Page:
Round at the outputs Palit go with dual DVI, DisplayPort and HDMI and the card will happily power multiple displays such as 2x4k. As expected Palit use the standard NVIDIA Maxwell GPU for their GTX 960 in its GM206 configuration. It is a 28nm part with 32 ROPS and 64 TMUs with 1024 CUDA cores and uses a 128-bit memory bus. Palit go with a core speed of 1279MHz with boost set at 1342 MHz and their memory spec (2048MB of Samsung GDDR5) is 1800MHz. This is of course a card which supports the latest DirectX as well as the key NVIDIA technologies of PhysX, G-Sync, Gamestream, Dynamic Super Resolution, Voxel Global Illumination, MFAA and 3DVision. GPU compute is also supported as is 7.1 audio over HDMI.

palit-gtx-960-super-jetstream-review-specs palit-gtx-960-super-jetstream-review-thunder

As is standard for NVIDIA cards, Palit offer their own monitoring and tweaking software on the GTX 960 Super JetStream. In their case Thunder Master.

GTX 960 Review – Performance

Test Spec:
Intel Core i7-5960X on X99
16GB Corsair Vengeance LPX DDR4-2800
Samsung 850 Pro 512GB
Corsair AX1500i Antec Kuhler 1250

Sapphire Radeon 285 OC
Gainward GTX 760 OC

Installed on a Dimastech EasyXL Test Bench

Intel Wireless AC 7260
Razer DeathAdder
Razer BlackWidow Ultimate
ASUS 120Hz/3D Display

Windows 8.1 64-bit
AMD Drivers: 14.12
NVIDIA Driver 347.25
Assassins Creed Unity
Alien Isolation
Call of Duty Advanced Warfare
F1 2014

The test system was built from scratch, a format of the hard drive was performed (NTFS) and then Windows 8.1 was installed. Following the completion of the installation, the video drivers were installed. All windows updates were then installed as were the latest builds of the benchmarking tools. Finally, the hard drives were de-fragmented (where appropriate). For each test, the video drivers were set to default quality/optimizations (unless otherwise stated).

Good Benchmarking Practice

Where possible, each benchmark was performed three times and the median result for each resolution/setting is shown in the tables that will follow. All applications had their latest patches applied and all hardware features the latest BIOS/Firmware.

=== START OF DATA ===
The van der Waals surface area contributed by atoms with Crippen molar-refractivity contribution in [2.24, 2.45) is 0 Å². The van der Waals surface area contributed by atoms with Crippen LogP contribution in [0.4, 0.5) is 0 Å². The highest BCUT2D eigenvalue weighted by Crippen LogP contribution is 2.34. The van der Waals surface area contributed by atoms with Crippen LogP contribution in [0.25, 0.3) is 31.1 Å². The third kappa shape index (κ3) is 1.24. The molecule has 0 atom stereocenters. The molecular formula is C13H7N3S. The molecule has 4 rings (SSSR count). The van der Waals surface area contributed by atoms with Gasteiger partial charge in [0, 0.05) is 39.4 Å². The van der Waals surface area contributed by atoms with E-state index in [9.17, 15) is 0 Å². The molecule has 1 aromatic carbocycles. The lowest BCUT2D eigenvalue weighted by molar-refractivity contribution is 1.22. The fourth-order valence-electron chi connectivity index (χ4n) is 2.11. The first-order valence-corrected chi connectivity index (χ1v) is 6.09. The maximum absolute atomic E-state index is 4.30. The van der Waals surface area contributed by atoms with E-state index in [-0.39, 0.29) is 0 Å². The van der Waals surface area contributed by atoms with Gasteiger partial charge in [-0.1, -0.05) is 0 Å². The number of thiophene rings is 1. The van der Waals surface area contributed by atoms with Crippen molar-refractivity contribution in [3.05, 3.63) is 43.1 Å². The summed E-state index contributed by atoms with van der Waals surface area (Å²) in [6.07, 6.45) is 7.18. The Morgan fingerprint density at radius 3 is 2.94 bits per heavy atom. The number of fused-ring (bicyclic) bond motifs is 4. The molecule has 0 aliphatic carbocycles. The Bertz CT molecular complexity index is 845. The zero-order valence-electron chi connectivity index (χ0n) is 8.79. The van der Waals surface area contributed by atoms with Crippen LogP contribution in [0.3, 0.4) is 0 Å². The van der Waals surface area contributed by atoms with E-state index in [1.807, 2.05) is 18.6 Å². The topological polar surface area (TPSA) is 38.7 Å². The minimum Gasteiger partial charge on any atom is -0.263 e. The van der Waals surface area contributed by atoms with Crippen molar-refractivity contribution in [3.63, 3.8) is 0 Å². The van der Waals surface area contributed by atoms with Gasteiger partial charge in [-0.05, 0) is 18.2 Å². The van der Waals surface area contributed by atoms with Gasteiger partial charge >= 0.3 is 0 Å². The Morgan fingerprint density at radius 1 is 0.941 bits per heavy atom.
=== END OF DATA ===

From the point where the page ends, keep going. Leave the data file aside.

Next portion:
1920×1080 + Thermals and Power

3DMark FireStrike Extreme
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Assassins Creed Unity 1920×1080 Medium Detail
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Alien Isolation 1920×1080 Max Detail FXAA
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Call of Duty Advanced Warfare 1920×1080 Maximum Detail FXAA
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DOTA 2 1920×1080 Maximum
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F1 1920×1080 Ultra Detail 8xAA
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Alien Isolation 4K High Detail
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GTX 960 Review – Conclusion

Looking at the GTX 960 GPU first we have a chip which brings all of the features from the GTX 980/970 and offers them to consumers at a much more affordable price point. Of course the core configuration as far as performance goes is different but the features are the same… with one added bonus, full encode/decode of H.265 (GTX 980 offers encode only) and HDCP 2.2 over HDMI.

Although there is no retail reference card as such, NVIDIA state that the reference specifications for the GTX 960 are 1126MHz with a boost clock of 1178MHz and all of the cards on show today go past that in their specifications which is great to see. And this is the reason we tested against OC versions of the GTX 760 and Radeon 285.

As far as the individual cards go, ASUS offer a well build GTX 960 with low noise operation and the most impressive software bundle of the lot. MSI, in our opinion, have the most pleasing card for those who are building a system with case window. Their software is also good and cooler very quiet. Palit then offer the fastest of the cards on test today, though with a slightly louder cooler than the other two (that said, it is still low noise).

Our time with the GTX 960 cards has been limited however the overclocking potential from our initial testing is very promising. Both ASUS and Palit overclocked by well over 200Mhz on the core. The MSI card has gone even further and we will update the results as we confirm the maximum stable clocks.

In terms of comparison with other cards, we do get feature improvements over the part it replaces, the GTX 760. Silent/passive use is a big win for example as is the improved power use. However as is often the case with new NVIDIA cards it will be most desirable to those on the GTX 660 and older. The comparison with AMDs 285 is also decent, with the two architectures splitting the wins and loses on a game to game basis. We can of course play at 1080 resolution in recent games without issue on GTX 960 and while we can bump things up to 4k in some games, the most useful feature for many will be Dynamic Super Resolution which allows (in games such as RTS, MOBA etc) the card to render at higher detail and maximise the display output at 1080.

Summary: The GTX 960 offers a lot of flexibility for NVIDIAs partners. These initial cards are all well priced as long as they stay as close to the £159/$199 reference price point as possible. Each offers good performance at 1080 resolution and low noise operation, in fact silent much of the time. We also like the low power use and the presence of cutting edge features. The GTX 960 is a very well rounded product worthy of our recommended award.

Recommended Award

Available from Overclockers.

About Author

Stuart Davidson


  1. IvanV

    Meh… 18 months pass since the release of GTX 760 and its replacement increases the performance at the same price point by exactly 0% (the new card lost 4/6 game tests to the old one). Bring the next Radeons.

    • Laur

      Well, it may be true that GTX 960 isn’t any better performance wise, however, GTX 960 is 25% cheaper even right now and offers same amount of performance. As such, GTX 960 offers more power per unit of currency and that is a good thing.